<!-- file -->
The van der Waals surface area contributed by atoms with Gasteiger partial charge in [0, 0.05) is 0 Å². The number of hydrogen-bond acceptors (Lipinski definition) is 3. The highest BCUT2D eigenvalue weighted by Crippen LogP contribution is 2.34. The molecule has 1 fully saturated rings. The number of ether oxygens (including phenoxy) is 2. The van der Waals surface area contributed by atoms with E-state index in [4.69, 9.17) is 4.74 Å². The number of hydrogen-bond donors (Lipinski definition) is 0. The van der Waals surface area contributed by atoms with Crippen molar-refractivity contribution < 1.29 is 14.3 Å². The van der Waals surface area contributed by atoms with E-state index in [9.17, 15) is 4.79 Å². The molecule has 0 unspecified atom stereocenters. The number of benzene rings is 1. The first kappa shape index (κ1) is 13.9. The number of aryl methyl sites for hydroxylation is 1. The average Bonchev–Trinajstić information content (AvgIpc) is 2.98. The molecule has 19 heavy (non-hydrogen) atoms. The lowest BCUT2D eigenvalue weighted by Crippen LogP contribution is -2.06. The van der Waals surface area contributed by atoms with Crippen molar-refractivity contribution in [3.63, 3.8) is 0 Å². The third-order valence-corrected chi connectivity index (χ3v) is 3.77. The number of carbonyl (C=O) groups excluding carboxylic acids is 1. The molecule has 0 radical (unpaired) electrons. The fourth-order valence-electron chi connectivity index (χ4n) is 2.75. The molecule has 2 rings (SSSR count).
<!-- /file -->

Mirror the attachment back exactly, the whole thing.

The van der Waals surface area contributed by atoms with Gasteiger partial charge in [0, 0.05) is 0 Å². The number of hydrogen-bond acceptors (Lipinski definition) is 3. The highest BCUT2D eigenvalue weighted by Crippen LogP contribution is 2.34. The molecule has 1 fully saturated rings. The number of ether oxygens (including phenoxy) is 2. The van der Waals surface area contributed by atoms with E-state index in [4.69, 9.17) is 4.74 Å². The number of hydrogen-bond donors (Lipinski definition) is 0. The van der Waals surface area contributed by atoms with Crippen molar-refractivity contribution < 1.29 is 14.3 Å². The van der Waals surface area contributed by atoms with E-state index in [9.17, 15) is 4.79 Å². The molecule has 0 unspecified atom stereocenters. The number of benzene rings is 1. The first kappa shape index (κ1) is 13.9. The number of aryl methyl sites for hydroxylation is 1. The average Bonchev–Trinajstić information content (AvgIpc) is 2.98. The molecule has 19 heavy (non-hydrogen) atoms. The lowest BCUT2D eigenvalue weighted by Crippen LogP contribution is -2.06. The van der Waals surface area contributed by atoms with Crippen molar-refractivity contribution in [3.63, 3.8) is 0 Å². The third-order valence-corrected chi connectivity index (χ3v) is 3.77. The number of carbonyl (C=O) groups excluding carboxylic acids is 1. The molecule has 0 radical (unpaired) electrons. The fourth-order valence-electron chi connectivity index (χ4n) is 2.75. The molecule has 2 rings (SSSR count).